As the role of communication professionals continues to expand, the opportunity for delivering real business impact is clear. With globalization, the multi-generational workforce, and new technologies constantly emerging, Chief Communication Officers (CCOs) and their teams are increasingly tackling projects focused on business transformation, employee engagement, and culture change. They’re counseling leaders on the impact of strategic messaging while stepping up as social media leaders, brand ambassadors, curators of corporate character and much more. The result: professional communicators are taking on an elevated role as strategic advisors to their businesses.
As planning for 2015 gets underway, CCOs we’re speaking to are assessing the readiness of their teams to meet these demands. In particular, upskilling corporate communication teams quickly is a key area of focus across the board. At the most basic level, professional communicators need to demonstrate broader analytical and critical thinking skills if they are to act as advisors with equal standing to senior colleagues in other functions. As they advance in their roles, they’ll be expected to influence senior executives, build coalitions across functional groups, and drive business results.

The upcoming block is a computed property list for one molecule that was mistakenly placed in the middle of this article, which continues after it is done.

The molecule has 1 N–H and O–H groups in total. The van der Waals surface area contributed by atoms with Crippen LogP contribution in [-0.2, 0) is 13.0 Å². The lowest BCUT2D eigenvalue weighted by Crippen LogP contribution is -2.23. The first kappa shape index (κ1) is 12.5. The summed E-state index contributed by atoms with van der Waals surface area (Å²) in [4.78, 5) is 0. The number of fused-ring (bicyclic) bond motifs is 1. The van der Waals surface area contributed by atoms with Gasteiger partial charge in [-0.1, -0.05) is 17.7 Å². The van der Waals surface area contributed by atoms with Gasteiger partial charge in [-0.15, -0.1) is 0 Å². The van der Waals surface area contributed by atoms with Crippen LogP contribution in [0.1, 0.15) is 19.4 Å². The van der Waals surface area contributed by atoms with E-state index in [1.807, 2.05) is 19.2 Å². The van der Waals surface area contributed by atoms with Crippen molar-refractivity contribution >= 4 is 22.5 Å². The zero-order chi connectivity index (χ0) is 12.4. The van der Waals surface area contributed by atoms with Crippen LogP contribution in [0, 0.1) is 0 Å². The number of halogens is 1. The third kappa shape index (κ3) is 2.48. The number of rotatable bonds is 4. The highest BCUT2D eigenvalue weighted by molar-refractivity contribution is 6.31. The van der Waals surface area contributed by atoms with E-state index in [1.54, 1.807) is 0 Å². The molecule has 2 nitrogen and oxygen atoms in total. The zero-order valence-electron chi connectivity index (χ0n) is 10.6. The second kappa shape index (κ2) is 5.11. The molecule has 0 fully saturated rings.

While other necessary competencies may be specific by industry and geography, there’s one universal trait communicators must possess: intellectual curiosity. Professional communicators need to supplement their core technical skills with a passion for wanting to learn more about areas such as manufacturing, logistics, finance, and operations. In essence, building credibility as a strategic advisor will require expanded business expertise across all functions.
To excel in this new reality, CCOs will need a plan forward to nurture each individual’s intellectual curiosity while offering crucial professional skills development. In our work, we’ve found these plans should be grounded in the context of company strategy and offer a rich array of self-directed, collaborative learning opportunities like the ones in our newly launched Communication Institute. To upskill teams quickly, CCOs we’ve worked with say it’s also critical to: 1) set aside time on a regular basis for learning modules; 2) work with HR to connect the learning imperatives to key business drivers; and, 3) use tailored tools that promote best practice sharing.
It’s an exciting time for the communication function as CCOs work to build teams to counsel business leaders. And mapping out a training strategy to strengthen the competencies of communication professionals should be at the top of the list of year-end activities.